Many divorcing couples never have to see each other again. That’s probably not going to be the case if you share kids. You will need to work together for years to raise your children and perhaps support them in their adult life.
The extent of your cooperation will vary. Some divorced couples chat regularly about the children, sit at school events together and invite each other over to the house for their kids’ birthdays, while others cannot stand the sight of each other.
Here are some things you can do to make it work better:
1. Do it for the children
It’s crucial to put your children’s best interests first. You should, of course, be careful not to expose yourself to physical or emotional harm when dealing with the other parent, but you should do what you can to make the co-parenting relationship work.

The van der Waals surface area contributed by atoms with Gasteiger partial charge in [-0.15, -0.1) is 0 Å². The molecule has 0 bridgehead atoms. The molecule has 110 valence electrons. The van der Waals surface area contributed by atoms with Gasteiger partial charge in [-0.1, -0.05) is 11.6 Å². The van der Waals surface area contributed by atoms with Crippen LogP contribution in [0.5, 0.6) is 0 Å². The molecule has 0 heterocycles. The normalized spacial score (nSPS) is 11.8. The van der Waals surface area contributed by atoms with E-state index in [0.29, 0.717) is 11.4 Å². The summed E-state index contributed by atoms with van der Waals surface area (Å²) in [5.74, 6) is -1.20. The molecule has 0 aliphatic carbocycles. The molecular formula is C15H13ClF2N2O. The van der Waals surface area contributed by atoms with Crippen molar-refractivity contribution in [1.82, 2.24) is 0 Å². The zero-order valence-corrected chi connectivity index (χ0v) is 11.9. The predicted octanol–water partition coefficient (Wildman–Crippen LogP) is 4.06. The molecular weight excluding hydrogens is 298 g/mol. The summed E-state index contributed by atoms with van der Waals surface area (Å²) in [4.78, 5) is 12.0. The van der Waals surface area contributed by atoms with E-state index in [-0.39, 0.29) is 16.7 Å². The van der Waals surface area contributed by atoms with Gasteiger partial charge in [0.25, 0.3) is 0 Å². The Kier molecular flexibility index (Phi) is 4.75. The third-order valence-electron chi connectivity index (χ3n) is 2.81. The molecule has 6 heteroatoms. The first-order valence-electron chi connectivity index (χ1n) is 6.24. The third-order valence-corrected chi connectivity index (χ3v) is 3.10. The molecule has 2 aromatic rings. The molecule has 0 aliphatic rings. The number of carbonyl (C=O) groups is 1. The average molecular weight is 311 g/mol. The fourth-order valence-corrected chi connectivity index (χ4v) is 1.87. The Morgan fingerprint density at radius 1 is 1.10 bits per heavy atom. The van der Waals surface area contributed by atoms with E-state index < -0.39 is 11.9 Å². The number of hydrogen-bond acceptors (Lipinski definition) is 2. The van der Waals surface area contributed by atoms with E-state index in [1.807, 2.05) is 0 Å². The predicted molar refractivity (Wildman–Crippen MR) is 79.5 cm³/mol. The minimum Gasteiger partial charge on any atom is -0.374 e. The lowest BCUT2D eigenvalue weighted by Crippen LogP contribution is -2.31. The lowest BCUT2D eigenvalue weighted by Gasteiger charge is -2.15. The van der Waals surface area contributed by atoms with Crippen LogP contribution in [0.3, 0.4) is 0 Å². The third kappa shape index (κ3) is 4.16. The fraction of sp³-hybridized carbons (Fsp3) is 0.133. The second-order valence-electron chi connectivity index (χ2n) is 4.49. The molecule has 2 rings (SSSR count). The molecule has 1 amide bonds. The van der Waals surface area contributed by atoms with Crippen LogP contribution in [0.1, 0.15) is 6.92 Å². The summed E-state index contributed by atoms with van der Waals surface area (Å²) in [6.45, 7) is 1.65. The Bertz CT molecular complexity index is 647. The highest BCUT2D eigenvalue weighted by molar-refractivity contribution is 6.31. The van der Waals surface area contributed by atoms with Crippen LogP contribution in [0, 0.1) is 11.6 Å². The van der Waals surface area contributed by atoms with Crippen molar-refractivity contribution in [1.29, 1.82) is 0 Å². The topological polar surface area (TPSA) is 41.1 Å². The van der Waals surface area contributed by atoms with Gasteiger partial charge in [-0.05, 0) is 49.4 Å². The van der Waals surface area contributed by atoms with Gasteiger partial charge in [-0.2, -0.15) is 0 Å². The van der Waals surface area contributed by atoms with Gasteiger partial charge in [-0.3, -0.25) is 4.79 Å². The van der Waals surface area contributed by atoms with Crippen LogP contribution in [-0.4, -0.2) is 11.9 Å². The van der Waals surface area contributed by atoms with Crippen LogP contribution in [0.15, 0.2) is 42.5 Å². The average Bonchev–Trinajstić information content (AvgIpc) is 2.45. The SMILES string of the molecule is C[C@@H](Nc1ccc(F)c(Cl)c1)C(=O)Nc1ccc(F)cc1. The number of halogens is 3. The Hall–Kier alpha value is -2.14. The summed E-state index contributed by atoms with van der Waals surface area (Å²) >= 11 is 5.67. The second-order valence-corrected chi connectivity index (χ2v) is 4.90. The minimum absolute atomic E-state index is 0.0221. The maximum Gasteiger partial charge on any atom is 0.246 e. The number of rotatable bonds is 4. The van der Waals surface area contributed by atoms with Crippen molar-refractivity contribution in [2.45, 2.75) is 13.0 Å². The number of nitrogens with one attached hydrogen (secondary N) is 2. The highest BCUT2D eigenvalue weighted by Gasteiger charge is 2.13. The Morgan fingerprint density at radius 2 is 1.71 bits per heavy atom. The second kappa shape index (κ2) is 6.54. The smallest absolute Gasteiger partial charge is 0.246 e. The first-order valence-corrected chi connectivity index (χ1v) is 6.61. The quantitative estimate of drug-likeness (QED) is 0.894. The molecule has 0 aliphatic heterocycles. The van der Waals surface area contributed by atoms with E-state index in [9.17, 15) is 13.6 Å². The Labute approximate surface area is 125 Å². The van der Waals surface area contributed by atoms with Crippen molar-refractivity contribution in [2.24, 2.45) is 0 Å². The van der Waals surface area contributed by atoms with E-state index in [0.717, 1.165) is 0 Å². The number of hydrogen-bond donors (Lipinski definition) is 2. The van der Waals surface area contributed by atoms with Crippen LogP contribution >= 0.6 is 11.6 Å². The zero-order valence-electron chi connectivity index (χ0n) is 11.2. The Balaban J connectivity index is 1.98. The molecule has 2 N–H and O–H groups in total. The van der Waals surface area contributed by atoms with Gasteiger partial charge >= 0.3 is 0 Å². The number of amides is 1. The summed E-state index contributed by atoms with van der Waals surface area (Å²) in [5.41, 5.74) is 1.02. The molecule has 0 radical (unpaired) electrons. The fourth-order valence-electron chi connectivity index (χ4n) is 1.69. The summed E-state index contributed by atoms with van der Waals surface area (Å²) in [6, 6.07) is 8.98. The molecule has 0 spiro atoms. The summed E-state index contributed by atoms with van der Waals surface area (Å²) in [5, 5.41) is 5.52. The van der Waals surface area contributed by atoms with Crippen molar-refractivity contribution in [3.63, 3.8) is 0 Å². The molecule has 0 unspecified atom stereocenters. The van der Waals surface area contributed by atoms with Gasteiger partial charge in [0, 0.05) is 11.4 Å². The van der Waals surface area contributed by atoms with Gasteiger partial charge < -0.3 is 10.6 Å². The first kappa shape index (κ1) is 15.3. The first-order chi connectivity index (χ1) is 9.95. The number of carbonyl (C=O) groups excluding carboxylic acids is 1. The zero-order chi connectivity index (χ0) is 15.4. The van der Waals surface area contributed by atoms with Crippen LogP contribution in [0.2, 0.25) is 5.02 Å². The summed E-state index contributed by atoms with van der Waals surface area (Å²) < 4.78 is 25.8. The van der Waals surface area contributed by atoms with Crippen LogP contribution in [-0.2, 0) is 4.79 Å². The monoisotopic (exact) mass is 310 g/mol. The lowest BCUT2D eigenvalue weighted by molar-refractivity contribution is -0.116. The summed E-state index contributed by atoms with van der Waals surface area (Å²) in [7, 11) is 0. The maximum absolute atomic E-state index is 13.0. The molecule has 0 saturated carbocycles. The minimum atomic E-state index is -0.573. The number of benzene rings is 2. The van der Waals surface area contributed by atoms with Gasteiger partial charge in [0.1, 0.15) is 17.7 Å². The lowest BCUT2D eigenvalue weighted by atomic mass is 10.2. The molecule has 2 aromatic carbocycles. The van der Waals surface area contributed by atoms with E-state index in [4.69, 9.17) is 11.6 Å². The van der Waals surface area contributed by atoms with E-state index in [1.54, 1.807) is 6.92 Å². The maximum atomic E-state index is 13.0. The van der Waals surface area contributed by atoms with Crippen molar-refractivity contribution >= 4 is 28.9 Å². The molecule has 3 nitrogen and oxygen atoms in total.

2. Be prepared to compromise
You cannot always get what you want, so the sooner you both look for the middle ground on issues, the better for all concerned. Start during the divorce itself. The more extreme the stances you take over matters such as how to split parenting time and payments from one parent to the other, the harder it will be to work together later.
3. Know your rights
Some people can be incredibly manipulative, and that likely won’t change just because you divorce them. Even if your spouse is not that way inclined, understanding your rights and the likely decisions a court would make in any given situation can help you get the custodial and parenting rights you are due. Your child needs you both.